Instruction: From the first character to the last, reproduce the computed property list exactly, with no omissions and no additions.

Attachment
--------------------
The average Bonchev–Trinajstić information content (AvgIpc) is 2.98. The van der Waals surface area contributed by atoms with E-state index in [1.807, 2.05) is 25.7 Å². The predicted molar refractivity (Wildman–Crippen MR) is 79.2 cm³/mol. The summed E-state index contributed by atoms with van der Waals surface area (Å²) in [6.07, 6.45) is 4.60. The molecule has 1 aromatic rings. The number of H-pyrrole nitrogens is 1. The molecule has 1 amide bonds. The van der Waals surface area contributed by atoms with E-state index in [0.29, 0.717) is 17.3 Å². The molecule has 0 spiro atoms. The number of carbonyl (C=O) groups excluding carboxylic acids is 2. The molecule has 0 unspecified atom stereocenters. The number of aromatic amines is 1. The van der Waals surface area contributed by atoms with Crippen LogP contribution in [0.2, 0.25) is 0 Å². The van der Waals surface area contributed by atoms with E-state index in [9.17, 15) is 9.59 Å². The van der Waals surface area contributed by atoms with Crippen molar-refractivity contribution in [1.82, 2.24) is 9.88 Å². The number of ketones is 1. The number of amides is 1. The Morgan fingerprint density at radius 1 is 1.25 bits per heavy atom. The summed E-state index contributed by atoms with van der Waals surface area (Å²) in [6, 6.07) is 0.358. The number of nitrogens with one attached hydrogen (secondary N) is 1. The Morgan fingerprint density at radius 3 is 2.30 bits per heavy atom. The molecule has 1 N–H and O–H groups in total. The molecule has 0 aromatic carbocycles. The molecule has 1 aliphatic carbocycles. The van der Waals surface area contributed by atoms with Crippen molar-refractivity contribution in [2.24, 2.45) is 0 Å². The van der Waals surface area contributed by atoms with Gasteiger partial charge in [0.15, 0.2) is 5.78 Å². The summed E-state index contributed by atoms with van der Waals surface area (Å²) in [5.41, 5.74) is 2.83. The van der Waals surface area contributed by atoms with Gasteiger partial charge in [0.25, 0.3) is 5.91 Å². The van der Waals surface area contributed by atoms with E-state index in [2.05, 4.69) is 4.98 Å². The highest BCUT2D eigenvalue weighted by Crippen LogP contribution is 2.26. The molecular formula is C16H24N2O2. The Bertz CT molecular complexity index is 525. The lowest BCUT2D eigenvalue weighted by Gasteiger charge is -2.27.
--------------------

The average Bonchev–Trinajstić information content (AvgIpc) is 2.98. The van der Waals surface area contributed by atoms with E-state index in [1.807, 2.05) is 25.7 Å². The predicted molar refractivity (Wildman–Crippen MR) is 79.2 cm³/mol. The summed E-state index contributed by atoms with van der Waals surface area (Å²) in [6.07, 6.45) is 4.60. The molecule has 1 aromatic rings. The number of H-pyrrole nitrogens is 1. The molecule has 1 amide bonds. The van der Waals surface area contributed by atoms with E-state index in [0.29, 0.717) is 17.3 Å². The molecule has 0 spiro atoms. The number of carbonyl (C=O) groups excluding carboxylic acids is 2. The molecule has 0 unspecified atom stereocenters. The number of aromatic amines is 1. The van der Waals surface area contributed by atoms with Crippen LogP contribution in [0.2, 0.25) is 0 Å². The van der Waals surface area contributed by atoms with E-state index in [9.17, 15) is 9.59 Å². The van der Waals surface area contributed by atoms with Crippen molar-refractivity contribution in [1.82, 2.24) is 9.88 Å². The number of ketones is 1. The number of amides is 1. The Morgan fingerprint density at radius 1 is 1.25 bits per heavy atom. The summed E-state index contributed by atoms with van der Waals surface area (Å²) in [6, 6.07) is 0.358. The number of nitrogens with one attached hydrogen (secondary N) is 1. The Morgan fingerprint density at radius 3 is 2.30 bits per heavy atom. The molecule has 1 N–H and O–H groups in total. The molecule has 0 aromatic carbocycles. The molecule has 1 aliphatic carbocycles. The van der Waals surface area contributed by atoms with Crippen molar-refractivity contribution in [2.24, 2.45) is 0 Å². The van der Waals surface area contributed by atoms with Gasteiger partial charge in [0.15, 0.2) is 5.78 Å². The summed E-state index contributed by atoms with van der Waals surface area (Å²) in [5.41, 5.74) is 2.83. The van der Waals surface area contributed by atoms with Gasteiger partial charge in [0.25, 0.3) is 5.91 Å². The van der Waals surface area contributed by atoms with E-state index in [2.05, 4.69) is 4.98 Å². The highest BCUT2D eigenvalue weighted by Crippen LogP contribution is 2.26. The molecular formula is C16H24N2O2. The Bertz CT molecular complexity index is 525. The lowest BCUT2D eigenvalue weighted by Gasteiger charge is -2.27.